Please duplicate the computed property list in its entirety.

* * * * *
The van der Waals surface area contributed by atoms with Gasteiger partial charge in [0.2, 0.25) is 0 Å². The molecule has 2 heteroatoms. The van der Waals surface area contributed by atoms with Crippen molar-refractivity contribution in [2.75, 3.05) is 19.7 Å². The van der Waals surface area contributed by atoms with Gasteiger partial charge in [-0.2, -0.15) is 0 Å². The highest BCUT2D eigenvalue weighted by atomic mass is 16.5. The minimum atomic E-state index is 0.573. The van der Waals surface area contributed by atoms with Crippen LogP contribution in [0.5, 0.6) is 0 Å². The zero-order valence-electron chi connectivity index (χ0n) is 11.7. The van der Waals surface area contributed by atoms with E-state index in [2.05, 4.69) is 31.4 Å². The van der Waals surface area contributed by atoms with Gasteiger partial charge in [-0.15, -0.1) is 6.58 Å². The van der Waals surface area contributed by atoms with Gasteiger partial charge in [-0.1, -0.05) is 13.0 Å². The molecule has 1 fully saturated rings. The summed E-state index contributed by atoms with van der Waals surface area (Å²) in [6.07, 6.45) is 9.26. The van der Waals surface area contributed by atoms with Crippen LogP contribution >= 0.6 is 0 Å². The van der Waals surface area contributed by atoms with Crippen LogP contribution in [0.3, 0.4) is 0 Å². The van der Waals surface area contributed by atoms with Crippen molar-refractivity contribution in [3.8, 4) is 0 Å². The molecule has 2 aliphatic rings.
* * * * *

The van der Waals surface area contributed by atoms with Gasteiger partial charge in [0.2, 0.25) is 0 Å². The molecule has 2 heteroatoms. The van der Waals surface area contributed by atoms with Crippen molar-refractivity contribution in [2.75, 3.05) is 19.7 Å². The van der Waals surface area contributed by atoms with Gasteiger partial charge in [-0.2, -0.15) is 0 Å². The highest BCUT2D eigenvalue weighted by atomic mass is 16.5. The minimum atomic E-state index is 0.573. The van der Waals surface area contributed by atoms with Crippen LogP contribution in [0.5, 0.6) is 0 Å². The zero-order valence-electron chi connectivity index (χ0n) is 11.7. The van der Waals surface area contributed by atoms with E-state index in [2.05, 4.69) is 31.4 Å². The van der Waals surface area contributed by atoms with Gasteiger partial charge in [-0.15, -0.1) is 6.58 Å². The van der Waals surface area contributed by atoms with Gasteiger partial charge in [-0.1, -0.05) is 13.0 Å². The molecule has 1 fully saturated rings. The summed E-state index contributed by atoms with van der Waals surface area (Å²) in [6.07, 6.45) is 9.26. The van der Waals surface area contributed by atoms with Crippen LogP contribution >= 0.6 is 0 Å². The van der Waals surface area contributed by atoms with Crippen LogP contribution in [0.3, 0.4) is 0 Å². The van der Waals surface area contributed by atoms with Crippen molar-refractivity contribution in [3.8, 4) is 0 Å². The molecule has 2 aliphatic rings.